f). And perhaps we should note here that all three parts of our warning, as with the remaining two parts, deal, not with the ignorant, but with those who have heard and understood the Word of the Kingdom to the extent that they know what is on offer and have like Orpah and Ruth begun the journey ? this then is a warning to those actively in pursuit of the Kingdom, those whose eyes have seen the coming of the glory of the Lord ? this warning is for all of us both near and far.
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g). The fourth part of the warning we find in Chapter 10 and builds once again upon that which has gone before - Heb 10:26 For if we sin willfully after we have received the knowledge of the truth, there no longer remains a sacrifice for sins, 27 but a certain fearful expectation of judgment, and fiery indignation which will devour the adversaries. 28 Anyone who has rejected Moses' law dies without mercy on the testimony of two or three witnesses. 29 Of how much worse punishment, do you suppose, will he be thought worthy who has trampled the Son of God underfoot, counted the blood of the covenant by which he was sanctified a common thing, and insulted the Spirit of grace? 30 For we know Him who said, "Vengeance is Mine, I will repay," says the Lord. And again, "The LORD will judge His people." 31 It is a fearful thing to fall into the hands of the living God.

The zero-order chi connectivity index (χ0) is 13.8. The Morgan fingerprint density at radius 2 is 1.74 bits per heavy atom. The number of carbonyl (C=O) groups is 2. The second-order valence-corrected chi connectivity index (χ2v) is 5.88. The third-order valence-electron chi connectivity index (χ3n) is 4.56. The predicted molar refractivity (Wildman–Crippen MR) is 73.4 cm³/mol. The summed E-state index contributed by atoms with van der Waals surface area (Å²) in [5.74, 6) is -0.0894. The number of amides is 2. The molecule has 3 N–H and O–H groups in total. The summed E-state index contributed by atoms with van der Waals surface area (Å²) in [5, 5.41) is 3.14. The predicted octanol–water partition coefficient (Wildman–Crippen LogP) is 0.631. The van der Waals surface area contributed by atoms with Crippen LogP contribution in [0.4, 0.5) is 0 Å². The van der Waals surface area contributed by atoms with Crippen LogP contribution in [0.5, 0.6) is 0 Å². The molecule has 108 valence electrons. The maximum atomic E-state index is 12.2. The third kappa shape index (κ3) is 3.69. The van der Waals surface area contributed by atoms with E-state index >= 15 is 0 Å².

h). The willful sin here is of course the sin of unbelief ? the sin introduced into our warning in Chapter 3. And what we see here in this 4th part of the warning is what we know as apostasy ? a process that began with not giving the more earnest heed to the things heard concerning Christ and His Kingdom, that gave rise to unbelief, which then has the result of stepping away from the truth ? of drawing back to perdition.
i). And this is a position where there no longer remains a sacrifice for sins.